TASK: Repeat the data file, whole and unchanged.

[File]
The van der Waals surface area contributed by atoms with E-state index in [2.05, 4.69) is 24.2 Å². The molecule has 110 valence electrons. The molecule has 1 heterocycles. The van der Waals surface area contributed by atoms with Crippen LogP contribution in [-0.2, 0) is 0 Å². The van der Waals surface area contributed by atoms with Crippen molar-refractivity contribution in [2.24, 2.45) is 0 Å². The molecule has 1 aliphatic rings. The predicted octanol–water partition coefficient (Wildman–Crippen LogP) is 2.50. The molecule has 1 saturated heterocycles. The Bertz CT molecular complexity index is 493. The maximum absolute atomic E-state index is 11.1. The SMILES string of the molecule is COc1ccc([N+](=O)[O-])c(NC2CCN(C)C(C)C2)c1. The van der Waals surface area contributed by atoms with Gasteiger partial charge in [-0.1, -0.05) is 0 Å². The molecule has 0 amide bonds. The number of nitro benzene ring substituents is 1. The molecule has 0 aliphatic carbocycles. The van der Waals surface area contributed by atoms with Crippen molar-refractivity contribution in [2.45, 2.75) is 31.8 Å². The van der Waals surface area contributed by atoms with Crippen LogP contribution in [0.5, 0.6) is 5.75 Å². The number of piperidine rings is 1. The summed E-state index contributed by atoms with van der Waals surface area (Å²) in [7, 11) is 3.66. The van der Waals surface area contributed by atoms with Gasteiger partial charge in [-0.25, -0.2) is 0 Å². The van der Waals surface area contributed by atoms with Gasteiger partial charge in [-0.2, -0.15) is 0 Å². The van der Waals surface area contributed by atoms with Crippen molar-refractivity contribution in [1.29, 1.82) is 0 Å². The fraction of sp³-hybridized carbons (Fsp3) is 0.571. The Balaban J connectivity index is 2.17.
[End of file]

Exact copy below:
The van der Waals surface area contributed by atoms with E-state index in [2.05, 4.69) is 24.2 Å². The molecule has 110 valence electrons. The molecule has 1 heterocycles. The van der Waals surface area contributed by atoms with Crippen LogP contribution in [-0.2, 0) is 0 Å². The van der Waals surface area contributed by atoms with Crippen molar-refractivity contribution in [2.24, 2.45) is 0 Å². The molecule has 1 aliphatic rings. The predicted octanol–water partition coefficient (Wildman–Crippen LogP) is 2.50. The molecule has 1 saturated heterocycles. The Bertz CT molecular complexity index is 493. The maximum absolute atomic E-state index is 11.1. The SMILES string of the molecule is COc1ccc([N+](=O)[O-])c(NC2CCN(C)C(C)C2)c1. The van der Waals surface area contributed by atoms with Gasteiger partial charge in [-0.1, -0.05) is 0 Å². The molecule has 0 amide bonds. The number of nitro benzene ring substituents is 1. The molecule has 0 aliphatic carbocycles. The van der Waals surface area contributed by atoms with Crippen molar-refractivity contribution in [2.45, 2.75) is 31.8 Å². The van der Waals surface area contributed by atoms with Crippen LogP contribution in [0.5, 0.6) is 5.75 Å². The number of piperidine rings is 1. The summed E-state index contributed by atoms with van der Waals surface area (Å²) in [7, 11) is 3.66. The van der Waals surface area contributed by atoms with Gasteiger partial charge in [-0.25, -0.2) is 0 Å². The van der Waals surface area contributed by atoms with Gasteiger partial charge in [-0.2, -0.15) is 0 Å². The van der Waals surface area contributed by atoms with Crippen molar-refractivity contribution in [1.29, 1.82) is 0 Å². The fraction of sp³-hybridized carbons (Fsp3) is 0.571. The Balaban J connectivity index is 2.17.